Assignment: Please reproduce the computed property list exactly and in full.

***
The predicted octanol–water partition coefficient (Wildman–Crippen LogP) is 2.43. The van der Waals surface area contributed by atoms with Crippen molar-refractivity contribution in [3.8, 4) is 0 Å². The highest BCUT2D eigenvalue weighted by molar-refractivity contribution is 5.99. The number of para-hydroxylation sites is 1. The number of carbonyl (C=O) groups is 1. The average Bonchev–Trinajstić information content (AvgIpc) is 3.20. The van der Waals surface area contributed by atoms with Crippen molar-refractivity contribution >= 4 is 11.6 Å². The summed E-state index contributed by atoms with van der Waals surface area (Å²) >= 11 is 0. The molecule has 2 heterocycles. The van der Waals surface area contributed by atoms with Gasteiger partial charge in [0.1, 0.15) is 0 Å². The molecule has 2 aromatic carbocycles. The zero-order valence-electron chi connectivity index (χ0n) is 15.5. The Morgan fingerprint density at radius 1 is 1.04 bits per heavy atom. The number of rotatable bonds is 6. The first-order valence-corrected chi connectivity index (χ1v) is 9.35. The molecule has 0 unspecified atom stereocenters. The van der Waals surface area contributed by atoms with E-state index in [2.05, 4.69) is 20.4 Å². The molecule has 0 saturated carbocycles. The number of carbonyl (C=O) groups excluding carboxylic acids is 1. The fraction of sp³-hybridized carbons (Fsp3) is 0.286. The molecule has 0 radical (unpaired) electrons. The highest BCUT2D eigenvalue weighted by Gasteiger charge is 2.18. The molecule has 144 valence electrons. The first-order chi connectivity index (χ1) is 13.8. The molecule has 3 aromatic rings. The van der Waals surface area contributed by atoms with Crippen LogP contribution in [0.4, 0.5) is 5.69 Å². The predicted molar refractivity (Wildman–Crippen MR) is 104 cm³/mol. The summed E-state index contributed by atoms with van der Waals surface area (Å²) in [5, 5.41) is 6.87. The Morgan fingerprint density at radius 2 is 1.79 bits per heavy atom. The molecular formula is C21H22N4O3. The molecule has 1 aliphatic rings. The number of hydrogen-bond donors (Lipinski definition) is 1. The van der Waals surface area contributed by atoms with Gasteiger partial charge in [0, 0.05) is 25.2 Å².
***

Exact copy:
The predicted octanol–water partition coefficient (Wildman–Crippen LogP) is 2.43. The van der Waals surface area contributed by atoms with Crippen molar-refractivity contribution in [3.8, 4) is 0 Å². The highest BCUT2D eigenvalue weighted by molar-refractivity contribution is 5.99. The number of para-hydroxylation sites is 1. The number of carbonyl (C=O) groups is 1. The average Bonchev–Trinajstić information content (AvgIpc) is 3.20. The van der Waals surface area contributed by atoms with Crippen molar-refractivity contribution >= 4 is 11.6 Å². The summed E-state index contributed by atoms with van der Waals surface area (Å²) >= 11 is 0. The molecule has 2 heterocycles. The van der Waals surface area contributed by atoms with Gasteiger partial charge in [0.1, 0.15) is 0 Å². The molecule has 2 aromatic carbocycles. The zero-order valence-electron chi connectivity index (χ0n) is 15.5. The Morgan fingerprint density at radius 1 is 1.04 bits per heavy atom. The number of rotatable bonds is 6. The first-order valence-corrected chi connectivity index (χ1v) is 9.35. The molecule has 0 unspecified atom stereocenters. The van der Waals surface area contributed by atoms with E-state index in [2.05, 4.69) is 20.4 Å². The molecule has 0 saturated carbocycles. The number of carbonyl (C=O) groups excluding carboxylic acids is 1. The fraction of sp³-hybridized carbons (Fsp3) is 0.286. The molecule has 0 radical (unpaired) electrons. The highest BCUT2D eigenvalue weighted by Gasteiger charge is 2.18. The molecule has 144 valence electrons. The first-order chi connectivity index (χ1) is 13.8. The molecule has 3 aromatic rings. The van der Waals surface area contributed by atoms with Crippen LogP contribution in [0.4, 0.5) is 5.69 Å². The predicted molar refractivity (Wildman–Crippen MR) is 104 cm³/mol. The summed E-state index contributed by atoms with van der Waals surface area (Å²) in [5, 5.41) is 6.87. The Morgan fingerprint density at radius 2 is 1.79 bits per heavy atom. The molecular formula is C21H22N4O3. The molecule has 1 aliphatic rings. The number of hydrogen-bond donors (Lipinski definition) is 1. The van der Waals surface area contributed by atoms with Gasteiger partial charge in [0, 0.05) is 25.2 Å².